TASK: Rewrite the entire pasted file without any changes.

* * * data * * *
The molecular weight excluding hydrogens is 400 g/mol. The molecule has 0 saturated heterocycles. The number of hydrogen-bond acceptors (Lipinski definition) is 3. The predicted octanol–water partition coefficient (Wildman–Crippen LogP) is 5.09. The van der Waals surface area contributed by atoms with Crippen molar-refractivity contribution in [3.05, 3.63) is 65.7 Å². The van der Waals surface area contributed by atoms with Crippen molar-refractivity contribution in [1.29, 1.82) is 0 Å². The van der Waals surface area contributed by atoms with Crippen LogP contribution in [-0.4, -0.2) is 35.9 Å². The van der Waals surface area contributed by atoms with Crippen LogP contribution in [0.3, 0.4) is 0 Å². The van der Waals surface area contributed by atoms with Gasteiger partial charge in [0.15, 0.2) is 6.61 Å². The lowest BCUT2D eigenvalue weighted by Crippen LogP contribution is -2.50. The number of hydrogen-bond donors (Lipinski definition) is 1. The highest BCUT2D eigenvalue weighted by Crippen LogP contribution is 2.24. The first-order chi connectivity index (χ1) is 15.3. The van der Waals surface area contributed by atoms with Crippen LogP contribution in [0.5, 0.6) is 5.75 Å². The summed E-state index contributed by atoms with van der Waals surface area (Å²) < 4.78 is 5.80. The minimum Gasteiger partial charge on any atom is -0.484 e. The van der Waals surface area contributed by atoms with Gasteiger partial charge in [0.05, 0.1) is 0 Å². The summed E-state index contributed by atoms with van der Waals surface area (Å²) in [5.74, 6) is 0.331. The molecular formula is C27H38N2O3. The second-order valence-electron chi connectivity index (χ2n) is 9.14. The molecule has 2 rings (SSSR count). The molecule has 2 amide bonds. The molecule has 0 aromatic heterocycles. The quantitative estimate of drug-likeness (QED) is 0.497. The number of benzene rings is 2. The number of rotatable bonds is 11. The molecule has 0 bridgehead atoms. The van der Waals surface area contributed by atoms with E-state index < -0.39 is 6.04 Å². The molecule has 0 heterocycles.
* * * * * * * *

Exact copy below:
The molecular weight excluding hydrogens is 400 g/mol. The molecule has 0 saturated heterocycles. The number of hydrogen-bond acceptors (Lipinski definition) is 3. The predicted octanol–water partition coefficient (Wildman–Crippen LogP) is 5.09. The van der Waals surface area contributed by atoms with Crippen molar-refractivity contribution in [3.05, 3.63) is 65.7 Å². The van der Waals surface area contributed by atoms with Crippen molar-refractivity contribution in [1.29, 1.82) is 0 Å². The van der Waals surface area contributed by atoms with Crippen LogP contribution in [-0.4, -0.2) is 35.9 Å². The van der Waals surface area contributed by atoms with Crippen LogP contribution in [0.3, 0.4) is 0 Å². The van der Waals surface area contributed by atoms with Gasteiger partial charge in [0.15, 0.2) is 6.61 Å². The lowest BCUT2D eigenvalue weighted by Crippen LogP contribution is -2.50. The number of hydrogen-bond donors (Lipinski definition) is 1. The highest BCUT2D eigenvalue weighted by Crippen LogP contribution is 2.24. The first-order chi connectivity index (χ1) is 15.3. The van der Waals surface area contributed by atoms with Crippen LogP contribution in [0.5, 0.6) is 5.75 Å². The summed E-state index contributed by atoms with van der Waals surface area (Å²) < 4.78 is 5.80. The minimum Gasteiger partial charge on any atom is -0.484 e. The van der Waals surface area contributed by atoms with Gasteiger partial charge in [0.05, 0.1) is 0 Å². The summed E-state index contributed by atoms with van der Waals surface area (Å²) in [5.74, 6) is 0.331. The molecular formula is C27H38N2O3. The second-order valence-electron chi connectivity index (χ2n) is 9.14. The molecule has 2 rings (SSSR count). The molecule has 2 amide bonds. The molecule has 0 aromatic heterocycles. The quantitative estimate of drug-likeness (QED) is 0.497. The number of benzene rings is 2. The number of rotatable bonds is 11. The molecule has 0 bridgehead atoms. The van der Waals surface area contributed by atoms with E-state index < -0.39 is 6.04 Å². The molecule has 0 heterocycles.